“Ground Zero Mosque” is a misnomer

“Ground Zero Mosque” is a misnomer

Robert Cohen/St. Louis Post-Dispatch/MCT

In keeping with the spirit of Christmas – “May there be Peace on Earth” – a plaque depicting religious harmony hangs in the sanctuary at the Vedanta Society of St. Louis, Missouri. Symbols of various religions form a circle around a common truth in the artwork, reminding all to respect each other’s spiritual beliefs.

Paige Schaefer, Features Editor

A couple of months ago it was impossible to pick up any major newspaper without seeing the headline: “Mosque Being Built at Ground Zero.” You may have read the headline, walked away thinking, “Wow, kind of disrespectful.” If that was you- you missed out on some important facts. Luckily for you, I am here on my figurative soapbox, ready to clear up any misunderstandings.

First, and perhaps most importantly, this “mosque” (actually named, and hereon referred to as the Cordoba Center) is not at Ground Zero. In fact, from where this is being built, Ground Zero cannot even be seen. It’s a location in lower Manhattan, blocks away from where the World Trade Center once stood. Yes, when the new World Trade Center is built, you will be able to see it from the Cordoba Center, but only because it will be able to be seen from the majority of lower Manhattan. No, you will not be able to see the Cordoba Center from the new World Trade Center. This center is going to be built in this area because there is a demand for it, not because they are trying to stir up any controversy.

Secondly, the “Ground Zero Mosque” is not actually a mosque. The sounds of prayer being called will not ring through lower Manhattan, nor will minarets top the building. The Cordoba Center is in fact, a cultural center. An Islamic YMCA, if you will. Sports, after-school activities, and, yes, prayer will take place there. But calling the Cordoba Center a mosque is inaccurate and misleading, and is likely the reason so much controversy as surrounded the building of the center.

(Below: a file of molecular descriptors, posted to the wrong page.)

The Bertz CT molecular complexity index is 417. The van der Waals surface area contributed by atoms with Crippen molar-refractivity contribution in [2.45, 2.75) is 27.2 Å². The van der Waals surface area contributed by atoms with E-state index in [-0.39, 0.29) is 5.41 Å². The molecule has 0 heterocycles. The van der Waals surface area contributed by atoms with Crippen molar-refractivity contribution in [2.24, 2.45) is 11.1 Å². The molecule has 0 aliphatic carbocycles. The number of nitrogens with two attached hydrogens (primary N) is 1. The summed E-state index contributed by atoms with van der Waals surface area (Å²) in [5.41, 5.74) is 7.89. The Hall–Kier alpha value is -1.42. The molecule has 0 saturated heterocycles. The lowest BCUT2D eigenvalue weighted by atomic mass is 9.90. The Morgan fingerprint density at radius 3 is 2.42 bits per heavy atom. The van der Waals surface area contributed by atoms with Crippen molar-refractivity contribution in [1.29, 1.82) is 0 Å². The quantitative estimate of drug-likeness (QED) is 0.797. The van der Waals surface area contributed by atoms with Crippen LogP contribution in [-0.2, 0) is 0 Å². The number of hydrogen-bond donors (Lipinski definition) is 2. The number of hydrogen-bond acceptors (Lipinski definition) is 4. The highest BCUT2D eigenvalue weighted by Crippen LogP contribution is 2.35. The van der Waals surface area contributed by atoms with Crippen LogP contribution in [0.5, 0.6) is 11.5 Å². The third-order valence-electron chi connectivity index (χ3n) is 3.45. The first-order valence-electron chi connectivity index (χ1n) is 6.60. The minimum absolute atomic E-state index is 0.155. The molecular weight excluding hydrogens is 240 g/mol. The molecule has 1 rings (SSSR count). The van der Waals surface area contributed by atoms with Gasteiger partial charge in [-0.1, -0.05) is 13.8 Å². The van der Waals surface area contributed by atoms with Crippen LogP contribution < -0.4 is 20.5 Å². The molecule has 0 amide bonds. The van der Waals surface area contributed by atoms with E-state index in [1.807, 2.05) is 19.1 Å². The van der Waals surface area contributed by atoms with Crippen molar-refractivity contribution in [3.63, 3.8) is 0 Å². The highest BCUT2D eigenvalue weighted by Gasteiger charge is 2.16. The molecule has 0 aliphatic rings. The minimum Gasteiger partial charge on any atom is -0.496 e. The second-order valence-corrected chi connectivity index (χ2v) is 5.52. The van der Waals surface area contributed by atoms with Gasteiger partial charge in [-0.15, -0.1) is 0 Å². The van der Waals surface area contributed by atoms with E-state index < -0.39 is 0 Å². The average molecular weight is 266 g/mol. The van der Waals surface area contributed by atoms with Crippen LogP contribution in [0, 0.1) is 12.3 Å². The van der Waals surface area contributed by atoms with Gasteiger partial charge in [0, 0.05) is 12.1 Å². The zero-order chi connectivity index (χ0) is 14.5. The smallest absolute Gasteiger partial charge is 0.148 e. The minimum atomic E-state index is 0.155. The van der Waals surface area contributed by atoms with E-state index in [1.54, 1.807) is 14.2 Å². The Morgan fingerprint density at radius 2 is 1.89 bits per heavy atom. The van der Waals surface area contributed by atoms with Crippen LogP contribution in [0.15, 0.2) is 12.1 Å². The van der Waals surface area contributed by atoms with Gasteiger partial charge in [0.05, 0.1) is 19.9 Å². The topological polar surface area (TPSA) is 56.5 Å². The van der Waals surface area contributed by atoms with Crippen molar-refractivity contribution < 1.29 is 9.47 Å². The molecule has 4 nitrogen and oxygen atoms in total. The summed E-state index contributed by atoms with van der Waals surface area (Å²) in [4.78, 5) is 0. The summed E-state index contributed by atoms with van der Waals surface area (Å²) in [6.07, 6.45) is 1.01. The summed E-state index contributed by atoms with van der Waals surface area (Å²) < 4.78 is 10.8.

Understandably, the tragedy of September 11 is still fresh in the minds of many Americans, even those of us who were barely old enough to understand the immensity of what we were seeing. But this tragedy should not instill in the public a fear of Islam, though I’m afraid to say that I believe it has. We also cannot forget that it was not only Christians or people of Jewish faith who died in the 9/11 attacks; people of all faiths, including Muslims, died and their families should have the opportunity to pray for them and mourn their loss. Islamaphobia has swept our country since the 9/11 attacks, and has increased due to our occupancy of Iraq and Afghanistan. The wars and the attacks are not something I suggest we forget, but I am asking you to remember that the people who attacked our country are extremists, and not every person with a long beard or a turban is one.

 As we have learned in every religion class ever taken, stereotypes and generalizations are hurtful and wrong. Moderate Muslims do not want to be seen as extremists, just as we would not like to be associated with the Ku Klux Klan or Reverend Terry Jones who wanted to burn the Quran. Freedom of religion is a right in the United States, and we cannot pick and choose who has these rights.